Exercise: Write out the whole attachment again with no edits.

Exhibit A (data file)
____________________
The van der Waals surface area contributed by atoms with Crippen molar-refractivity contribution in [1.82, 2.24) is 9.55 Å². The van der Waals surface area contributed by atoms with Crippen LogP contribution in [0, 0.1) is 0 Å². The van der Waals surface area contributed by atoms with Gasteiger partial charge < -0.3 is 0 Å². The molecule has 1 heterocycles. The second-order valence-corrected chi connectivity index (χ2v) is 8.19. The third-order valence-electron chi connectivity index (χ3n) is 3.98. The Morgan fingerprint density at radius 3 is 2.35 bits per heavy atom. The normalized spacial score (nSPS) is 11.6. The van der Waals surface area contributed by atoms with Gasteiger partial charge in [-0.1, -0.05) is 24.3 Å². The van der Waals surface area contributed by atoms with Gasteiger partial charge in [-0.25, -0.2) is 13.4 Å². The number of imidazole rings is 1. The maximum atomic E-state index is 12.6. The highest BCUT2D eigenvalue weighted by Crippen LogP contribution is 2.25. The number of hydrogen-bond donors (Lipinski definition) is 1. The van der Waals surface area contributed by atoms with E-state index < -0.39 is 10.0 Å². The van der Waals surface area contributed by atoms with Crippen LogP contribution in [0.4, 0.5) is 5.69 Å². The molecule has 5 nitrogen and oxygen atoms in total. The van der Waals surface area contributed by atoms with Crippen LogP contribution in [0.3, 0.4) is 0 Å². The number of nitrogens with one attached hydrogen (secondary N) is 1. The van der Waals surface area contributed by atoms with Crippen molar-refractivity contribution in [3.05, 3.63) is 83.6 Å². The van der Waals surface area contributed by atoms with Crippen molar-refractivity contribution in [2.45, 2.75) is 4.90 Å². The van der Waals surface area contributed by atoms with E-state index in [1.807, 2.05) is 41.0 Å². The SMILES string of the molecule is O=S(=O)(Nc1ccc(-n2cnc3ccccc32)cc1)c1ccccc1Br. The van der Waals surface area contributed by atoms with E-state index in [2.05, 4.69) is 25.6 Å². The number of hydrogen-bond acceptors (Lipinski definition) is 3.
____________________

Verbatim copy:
The van der Waals surface area contributed by atoms with Crippen molar-refractivity contribution in [1.82, 2.24) is 9.55 Å². The van der Waals surface area contributed by atoms with Crippen LogP contribution in [0, 0.1) is 0 Å². The van der Waals surface area contributed by atoms with Gasteiger partial charge < -0.3 is 0 Å². The molecule has 1 heterocycles. The second-order valence-corrected chi connectivity index (χ2v) is 8.19. The third-order valence-electron chi connectivity index (χ3n) is 3.98. The Morgan fingerprint density at radius 3 is 2.35 bits per heavy atom. The normalized spacial score (nSPS) is 11.6. The van der Waals surface area contributed by atoms with Gasteiger partial charge in [-0.1, -0.05) is 24.3 Å². The van der Waals surface area contributed by atoms with Gasteiger partial charge in [-0.25, -0.2) is 13.4 Å². The number of imidazole rings is 1. The maximum atomic E-state index is 12.6. The highest BCUT2D eigenvalue weighted by Crippen LogP contribution is 2.25. The number of hydrogen-bond donors (Lipinski definition) is 1. The van der Waals surface area contributed by atoms with E-state index < -0.39 is 10.0 Å². The van der Waals surface area contributed by atoms with Crippen LogP contribution in [0.4, 0.5) is 5.69 Å². The molecule has 5 nitrogen and oxygen atoms in total. The van der Waals surface area contributed by atoms with Crippen LogP contribution in [0.3, 0.4) is 0 Å². The number of nitrogens with one attached hydrogen (secondary N) is 1. The van der Waals surface area contributed by atoms with Crippen molar-refractivity contribution in [3.05, 3.63) is 83.6 Å². The van der Waals surface area contributed by atoms with Crippen molar-refractivity contribution in [2.45, 2.75) is 4.90 Å². The van der Waals surface area contributed by atoms with E-state index in [1.807, 2.05) is 41.0 Å². The SMILES string of the molecule is O=S(=O)(Nc1ccc(-n2cnc3ccccc32)cc1)c1ccccc1Br. The van der Waals surface area contributed by atoms with E-state index in [2.05, 4.69) is 25.6 Å². The number of hydrogen-bond acceptors (Lipinski definition) is 3.